[00:09:51] It could be you get a Skillshare as the first thing that comes to my head. Like you get a free Skillshare account, Matt knows the CEO and hooks up, a hundred free accounts for people, right. And they get to learn and educate and make improve themselves. 

[00:10:04] Josepha: yeah.

[00:10:04] Matt: So, again, I also know it’s, it’s insanely difficult to, to rally that together, wrangle 

[00:10:09] Josepha: worth, when I’m going to tell, I’m gonna tell all y’all listeners, cause like, I’m sure you have hundreds of thousands of people. So when the fight for the future program, 5,000 episodes, that’s really good. When the five for the future program, Was was being architected. So like Andrea Middleton and her team were the primary drivers in that one of the, so they did a bunch of research by going out and looking at how other open source CMS is like ours.

[00:10:40] We’re not necessarily incentivizing their contributors. But certainly how they were recognizing them if there was an incentive involved what sort of alternative economies were available in there and how it compared to WordPress. And one of the suggestions that that team did bring forward at the time was like, what if we had a leaderboard where every month we could just like snapshot the top 10 contributors on the thing.

[00:11:07] And. I don’t recall why we didn’t move forward with that at the time. And I will have to see if I can go back through my thousands of pages of notes from, from working with WordPress and see if I left myself a breadcrumb anywhere. But that was at the end of the day, something that, that was decided against.

[00:11:30] I know that Drupal does that and at their Drupal con they’re US-based Drupal con I think every year when they have the DreeZ note, they put up the leaderboard for who was the best this year. And, and we, we decided to go against it. I think it’s a little bit, because like, there’s this feeling of excessive.

[00:11:50] Competition there that we don’t necessarily, we don’t want to instill in the community. Like we want co-op petition where we make [00:12:00] each other better. 

[00:12:00] Matt: Right, right. 

[00:12:02] Josepha: but not necessarily people being like I have a thousand hours to give to WordPress. I’m just going to make a bunch of tiny polar requests and get to the top of the leaderboard.

[00:12:10] Like, I don’t know how that would work, but yeah. 

[00:12:13] Matt: Not, not easy for sure. Wrapping up I want to talk quickly about the podcast that you do. How do you fit that into your crazy schedule? What do you record fortnightly? Is it, 

[00:12:22] Josepha: Yes. Yeah.

[00:12:24] Matt: Is that one of your initiatives? Was that something that somebody was like, Hey, you should really do a podcast.

[00:12:28] And you’re like, eh, okay. I guess I’ll try it. Is that something you’ve always wanted to do for, for the WordPress,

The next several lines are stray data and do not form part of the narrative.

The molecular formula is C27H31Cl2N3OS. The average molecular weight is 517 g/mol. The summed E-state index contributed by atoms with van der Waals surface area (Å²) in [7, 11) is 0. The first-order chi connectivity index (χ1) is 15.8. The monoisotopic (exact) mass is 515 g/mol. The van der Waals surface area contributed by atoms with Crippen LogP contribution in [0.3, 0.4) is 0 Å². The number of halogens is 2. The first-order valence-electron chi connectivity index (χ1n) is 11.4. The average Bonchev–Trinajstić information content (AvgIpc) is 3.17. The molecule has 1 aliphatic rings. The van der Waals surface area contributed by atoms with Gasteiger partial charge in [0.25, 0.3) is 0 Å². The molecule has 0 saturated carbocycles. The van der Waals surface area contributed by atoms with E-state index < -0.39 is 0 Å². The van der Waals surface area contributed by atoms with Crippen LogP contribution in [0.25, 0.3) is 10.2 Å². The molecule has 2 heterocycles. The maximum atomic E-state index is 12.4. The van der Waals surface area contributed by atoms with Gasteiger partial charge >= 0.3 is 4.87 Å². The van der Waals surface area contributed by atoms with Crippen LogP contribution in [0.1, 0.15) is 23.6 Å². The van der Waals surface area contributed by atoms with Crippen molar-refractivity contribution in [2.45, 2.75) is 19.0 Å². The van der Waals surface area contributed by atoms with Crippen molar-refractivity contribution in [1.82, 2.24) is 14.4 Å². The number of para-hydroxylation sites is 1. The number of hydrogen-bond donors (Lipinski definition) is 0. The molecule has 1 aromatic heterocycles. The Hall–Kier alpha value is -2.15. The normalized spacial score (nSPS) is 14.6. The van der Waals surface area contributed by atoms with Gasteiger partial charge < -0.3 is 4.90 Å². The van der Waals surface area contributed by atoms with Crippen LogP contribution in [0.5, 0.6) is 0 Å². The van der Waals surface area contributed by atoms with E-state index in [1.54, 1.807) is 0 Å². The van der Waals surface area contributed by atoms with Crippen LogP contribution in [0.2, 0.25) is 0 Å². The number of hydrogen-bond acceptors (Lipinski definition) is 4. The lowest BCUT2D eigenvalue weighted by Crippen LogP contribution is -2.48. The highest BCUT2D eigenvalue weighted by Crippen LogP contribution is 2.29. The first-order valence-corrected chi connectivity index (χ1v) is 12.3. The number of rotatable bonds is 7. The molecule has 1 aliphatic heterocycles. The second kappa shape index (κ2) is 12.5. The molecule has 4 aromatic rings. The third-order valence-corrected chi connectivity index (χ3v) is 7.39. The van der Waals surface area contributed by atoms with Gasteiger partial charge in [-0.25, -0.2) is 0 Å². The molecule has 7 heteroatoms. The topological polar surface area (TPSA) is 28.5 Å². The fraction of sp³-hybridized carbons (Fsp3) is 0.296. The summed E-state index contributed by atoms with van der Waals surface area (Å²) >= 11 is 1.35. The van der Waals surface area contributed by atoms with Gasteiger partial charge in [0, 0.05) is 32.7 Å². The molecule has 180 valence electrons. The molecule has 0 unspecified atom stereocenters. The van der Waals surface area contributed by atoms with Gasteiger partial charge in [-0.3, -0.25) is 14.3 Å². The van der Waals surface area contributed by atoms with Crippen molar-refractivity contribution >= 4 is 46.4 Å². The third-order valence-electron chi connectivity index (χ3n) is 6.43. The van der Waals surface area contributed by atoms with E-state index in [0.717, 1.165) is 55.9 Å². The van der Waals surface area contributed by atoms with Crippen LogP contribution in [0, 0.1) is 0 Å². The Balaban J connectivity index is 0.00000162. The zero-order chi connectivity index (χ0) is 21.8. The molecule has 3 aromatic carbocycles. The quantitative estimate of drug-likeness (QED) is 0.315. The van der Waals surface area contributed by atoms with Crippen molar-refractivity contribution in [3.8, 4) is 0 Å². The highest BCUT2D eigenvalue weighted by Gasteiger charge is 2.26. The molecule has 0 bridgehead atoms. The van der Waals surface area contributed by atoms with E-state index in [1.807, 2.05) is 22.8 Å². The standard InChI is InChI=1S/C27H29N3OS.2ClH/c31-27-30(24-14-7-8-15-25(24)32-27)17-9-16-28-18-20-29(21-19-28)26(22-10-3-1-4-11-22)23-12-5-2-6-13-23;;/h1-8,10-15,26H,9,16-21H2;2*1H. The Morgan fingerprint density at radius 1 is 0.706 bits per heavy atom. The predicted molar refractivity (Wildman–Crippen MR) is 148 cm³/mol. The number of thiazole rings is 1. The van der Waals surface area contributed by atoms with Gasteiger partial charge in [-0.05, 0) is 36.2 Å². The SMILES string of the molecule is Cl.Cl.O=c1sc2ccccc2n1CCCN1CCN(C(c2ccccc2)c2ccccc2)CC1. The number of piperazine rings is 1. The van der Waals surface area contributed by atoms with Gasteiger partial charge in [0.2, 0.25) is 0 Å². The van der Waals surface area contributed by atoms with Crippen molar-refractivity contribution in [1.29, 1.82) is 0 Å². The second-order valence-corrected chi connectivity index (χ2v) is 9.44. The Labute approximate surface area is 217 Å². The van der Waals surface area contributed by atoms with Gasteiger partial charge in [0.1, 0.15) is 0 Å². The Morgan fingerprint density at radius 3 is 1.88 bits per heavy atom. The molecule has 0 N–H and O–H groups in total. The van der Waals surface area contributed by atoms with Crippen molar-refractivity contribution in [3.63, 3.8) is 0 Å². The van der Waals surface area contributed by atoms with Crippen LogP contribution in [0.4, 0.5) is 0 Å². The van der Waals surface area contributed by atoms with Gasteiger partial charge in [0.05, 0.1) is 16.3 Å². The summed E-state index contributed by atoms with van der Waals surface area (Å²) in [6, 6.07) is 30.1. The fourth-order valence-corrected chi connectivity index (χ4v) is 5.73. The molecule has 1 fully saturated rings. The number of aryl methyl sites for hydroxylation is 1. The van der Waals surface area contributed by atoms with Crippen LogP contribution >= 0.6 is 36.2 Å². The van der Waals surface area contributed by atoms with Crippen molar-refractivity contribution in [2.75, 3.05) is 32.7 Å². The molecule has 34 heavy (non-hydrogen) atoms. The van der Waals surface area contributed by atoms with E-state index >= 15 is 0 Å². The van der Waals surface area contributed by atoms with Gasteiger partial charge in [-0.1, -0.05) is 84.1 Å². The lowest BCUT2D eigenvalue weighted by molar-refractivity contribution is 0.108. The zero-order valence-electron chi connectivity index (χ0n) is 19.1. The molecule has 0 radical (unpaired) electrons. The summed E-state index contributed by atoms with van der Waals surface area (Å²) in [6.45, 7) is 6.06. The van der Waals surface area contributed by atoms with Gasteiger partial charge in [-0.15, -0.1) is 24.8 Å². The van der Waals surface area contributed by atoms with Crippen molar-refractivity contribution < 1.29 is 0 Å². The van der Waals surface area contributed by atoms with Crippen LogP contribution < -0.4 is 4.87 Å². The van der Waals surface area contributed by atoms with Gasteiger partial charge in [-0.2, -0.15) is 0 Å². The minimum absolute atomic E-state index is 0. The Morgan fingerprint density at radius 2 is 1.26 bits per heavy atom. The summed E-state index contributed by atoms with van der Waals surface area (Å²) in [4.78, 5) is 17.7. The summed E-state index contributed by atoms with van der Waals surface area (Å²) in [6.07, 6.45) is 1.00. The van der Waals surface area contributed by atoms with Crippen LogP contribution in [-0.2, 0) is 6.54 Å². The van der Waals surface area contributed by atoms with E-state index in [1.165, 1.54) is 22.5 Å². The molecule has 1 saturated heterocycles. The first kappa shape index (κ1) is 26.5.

[00:12:32] Josepha: I’ve never wanted to be a broadcaster. It seems so hard.

[00:12:37] Matt: One day, Matt was like, come on, just do this podcast. And you’re like, you do a podcast. He does. It’s called distributed. I can’t wait to be on it. 

[00:12:44] Josepha: He does. Yeah, he actually is the one who suggested that it would be useful. And a good thing for me to do for the project. And he was right. But at the time I was like, oh no, I don’t want anyone to see me. And I don’t want them to be looking at my work. And, and like knowing how hard it is. I don’t want them to know how hard this is, which is not fair.

[00:13:03] Like people should know how difficult it is to manage a project of this size because it is incredibly difficult. But yeah, I just, I don’t, I, I worried a lot at the start that it was going to look like this vehicle for me to use WordPress’s success to my advantage. And, and I just struggled so much with that.

[00:13:25] It took 

[00:13:25] Matt: Why not everyone else does it. 

[00:13:26] Josepha: Not everybody else. Wouldn’t be holding themselves to their conflict of interest, internal policy that I hold for myself. 

[00:13:33] Matt: True. 

[00:13:33] Josepha: But yeah, it actually took me like six weeks to really commit to doing this. Like he suggested it, he, he made an excellent argument for why I should, and I was like, okay, but I’m going to make it, you and me.

[00:13:47] And he’s been on it with me twice, but he was like, sure, make it, you and me just slowly boiling this frog of not wanting to do podcasts, but to answer your question of how I get it all done. Obviously it’s quite short, but. I sit down at the start of the year and map out the most likely major conversations that are happening in those moments across the year and do light outlines and also make notes for myself at the start of the year of the events and, and likely incidents that I should probably look to to inform that particular podcast.

[00:14:23] And then I take about 30 minutes, write it down and record it in about 17 minutes. So, yeah. 

[00:14:31] Matt: Cool. Yeah.